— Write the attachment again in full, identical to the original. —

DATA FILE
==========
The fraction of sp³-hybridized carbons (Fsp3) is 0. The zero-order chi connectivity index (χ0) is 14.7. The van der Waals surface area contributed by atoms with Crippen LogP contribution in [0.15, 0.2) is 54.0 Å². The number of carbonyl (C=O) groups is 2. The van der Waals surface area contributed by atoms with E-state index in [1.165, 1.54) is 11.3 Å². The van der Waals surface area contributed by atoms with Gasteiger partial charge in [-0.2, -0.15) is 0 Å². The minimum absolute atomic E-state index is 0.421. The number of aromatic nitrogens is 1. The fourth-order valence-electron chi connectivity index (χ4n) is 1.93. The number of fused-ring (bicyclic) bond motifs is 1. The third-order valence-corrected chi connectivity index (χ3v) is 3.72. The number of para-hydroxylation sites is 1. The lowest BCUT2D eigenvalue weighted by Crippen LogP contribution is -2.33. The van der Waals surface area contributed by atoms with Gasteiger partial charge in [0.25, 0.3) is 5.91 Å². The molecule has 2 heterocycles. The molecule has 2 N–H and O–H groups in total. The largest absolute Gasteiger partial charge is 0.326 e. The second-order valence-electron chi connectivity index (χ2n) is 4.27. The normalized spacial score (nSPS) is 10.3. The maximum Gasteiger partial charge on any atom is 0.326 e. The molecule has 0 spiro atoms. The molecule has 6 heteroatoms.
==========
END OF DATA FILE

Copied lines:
The fraction of sp³-hybridized carbons (Fsp3) is 0. The zero-order chi connectivity index (χ0) is 14.7. The van der Waals surface area contributed by atoms with Crippen LogP contribution in [0.15, 0.2) is 54.0 Å². The number of carbonyl (C=O) groups is 2. The van der Waals surface area contributed by atoms with E-state index in [1.165, 1.54) is 11.3 Å². The van der Waals surface area contributed by atoms with Gasteiger partial charge in [-0.2, -0.15) is 0 Å². The minimum absolute atomic E-state index is 0.421. The number of aromatic nitrogens is 1. The fourth-order valence-electron chi connectivity index (χ4n) is 1.93. The number of fused-ring (bicyclic) bond motifs is 1. The third-order valence-corrected chi connectivity index (χ3v) is 3.72. The number of para-hydroxylation sites is 1. The lowest BCUT2D eigenvalue weighted by Crippen LogP contribution is -2.33. The van der Waals surface area contributed by atoms with Gasteiger partial charge in [0.25, 0.3) is 5.91 Å². The molecule has 2 heterocycles. The molecule has 2 N–H and O–H groups in total. The largest absolute Gasteiger partial charge is 0.326 e. The second-order valence-electron chi connectivity index (χ2n) is 4.27. The normalized spacial score (nSPS) is 10.3. The maximum Gasteiger partial charge on any atom is 0.326 e. The molecule has 0 spiro atoms. The molecule has 6 heteroatoms.